The U.S. Treasury issuing another $318 billion in debt and another $7 billion on top of that in interest payments, this should have some impact on the precious metals prices, but it doesn’t. How can the U.S. Government increase its debt in one day by an amount that would purchase all above-ground silver investment inventories six times over, and not even impact its price???
That’s correct. The total 2.6 billion oz of physical silver investment in the world is currently valued at $52 billion (2.6 billion oz X $20). Thus, the ONE-DAY $318 billion U.S. debt increase would consume over 15 billion oz of silver at $20 an ounce.
So, why does the U.S. Treasury continue to increase its overall debt and interest payments? Because it’s in the best interest of the U.S. Treasury to prop up the 99% of Americans who are invested in the markets. Also, the U.S. local, state, and federal governments receive taxes on salaries, real estate, businesses, investments, etc. If the markets crashed, so would U.S. government tax revenues. Thus, the U.S. Government would collapse along with the markets as asset prices imploded.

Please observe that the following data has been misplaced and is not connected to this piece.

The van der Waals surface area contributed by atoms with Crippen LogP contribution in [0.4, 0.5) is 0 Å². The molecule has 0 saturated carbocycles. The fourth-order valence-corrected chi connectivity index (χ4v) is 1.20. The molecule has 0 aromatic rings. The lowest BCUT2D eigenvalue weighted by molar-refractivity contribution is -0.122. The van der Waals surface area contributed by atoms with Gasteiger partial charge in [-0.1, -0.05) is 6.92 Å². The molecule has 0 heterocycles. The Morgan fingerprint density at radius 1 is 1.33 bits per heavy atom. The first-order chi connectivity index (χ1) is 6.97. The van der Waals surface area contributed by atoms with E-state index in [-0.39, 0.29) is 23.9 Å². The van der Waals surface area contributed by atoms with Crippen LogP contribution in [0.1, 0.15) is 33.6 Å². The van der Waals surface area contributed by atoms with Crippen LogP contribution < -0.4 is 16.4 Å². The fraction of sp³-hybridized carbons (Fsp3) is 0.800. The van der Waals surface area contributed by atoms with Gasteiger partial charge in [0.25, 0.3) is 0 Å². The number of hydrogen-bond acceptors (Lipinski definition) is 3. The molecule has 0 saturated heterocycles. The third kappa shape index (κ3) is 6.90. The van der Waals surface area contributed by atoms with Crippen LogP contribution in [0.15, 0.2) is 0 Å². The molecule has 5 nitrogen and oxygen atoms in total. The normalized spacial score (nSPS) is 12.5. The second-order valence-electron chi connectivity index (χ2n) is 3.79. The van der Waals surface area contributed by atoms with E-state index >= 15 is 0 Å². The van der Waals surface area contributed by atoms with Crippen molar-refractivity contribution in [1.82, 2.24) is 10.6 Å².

Lastly, precious metals are one of the best safe havens to be in when the Fed and Central Banks lose control of propping up the markets. Unfortunately, 99% of Americans will find out about gold and silver a day late and a dollar short.
About the Author:
Independent researcher Steve St. Angelo started to invest in precious metals in 2002. In 2008, he began researching areas of the gold and silver market that the majority of the precious metal analyst community has left unexplored. These areas include how energy and the falling EROI – Energy Returned On Invested – stand to impact the mining industry, precious metals, paper assets, and the overall economy.